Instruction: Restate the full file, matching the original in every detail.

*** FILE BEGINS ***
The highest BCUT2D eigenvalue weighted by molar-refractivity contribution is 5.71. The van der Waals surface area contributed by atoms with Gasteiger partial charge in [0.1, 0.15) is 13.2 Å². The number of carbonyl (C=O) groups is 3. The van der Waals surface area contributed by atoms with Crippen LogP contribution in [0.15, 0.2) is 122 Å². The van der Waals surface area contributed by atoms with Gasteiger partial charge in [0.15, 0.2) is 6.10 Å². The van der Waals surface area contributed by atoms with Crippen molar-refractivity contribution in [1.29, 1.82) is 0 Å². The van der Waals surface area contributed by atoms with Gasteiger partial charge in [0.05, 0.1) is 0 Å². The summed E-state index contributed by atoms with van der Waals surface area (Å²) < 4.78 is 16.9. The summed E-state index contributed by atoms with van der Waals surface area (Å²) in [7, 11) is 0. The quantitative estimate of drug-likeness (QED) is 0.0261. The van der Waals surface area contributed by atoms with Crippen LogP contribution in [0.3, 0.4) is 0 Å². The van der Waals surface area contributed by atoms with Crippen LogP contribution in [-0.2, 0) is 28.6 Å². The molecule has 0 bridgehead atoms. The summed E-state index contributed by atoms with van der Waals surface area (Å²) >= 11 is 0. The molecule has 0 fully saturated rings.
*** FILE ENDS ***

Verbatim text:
The highest BCUT2D eigenvalue weighted by molar-refractivity contribution is 5.71. The van der Waals surface area contributed by atoms with Gasteiger partial charge in [0.1, 0.15) is 13.2 Å². The number of carbonyl (C=O) groups is 3. The van der Waals surface area contributed by atoms with Crippen LogP contribution in [0.15, 0.2) is 122 Å². The van der Waals surface area contributed by atoms with Gasteiger partial charge in [0.15, 0.2) is 6.10 Å². The van der Waals surface area contributed by atoms with Crippen molar-refractivity contribution in [1.29, 1.82) is 0 Å². The van der Waals surface area contributed by atoms with Gasteiger partial charge in [0.05, 0.1) is 0 Å². The summed E-state index contributed by atoms with van der Waals surface area (Å²) < 4.78 is 16.9. The summed E-state index contributed by atoms with van der Waals surface area (Å²) in [7, 11) is 0. The quantitative estimate of drug-likeness (QED) is 0.0261. The van der Waals surface area contributed by atoms with Crippen LogP contribution in [0.3, 0.4) is 0 Å². The van der Waals surface area contributed by atoms with Crippen LogP contribution in [-0.2, 0) is 28.6 Å². The molecule has 0 bridgehead atoms. The summed E-state index contributed by atoms with van der Waals surface area (Å²) >= 11 is 0. The molecule has 0 fully saturated rings.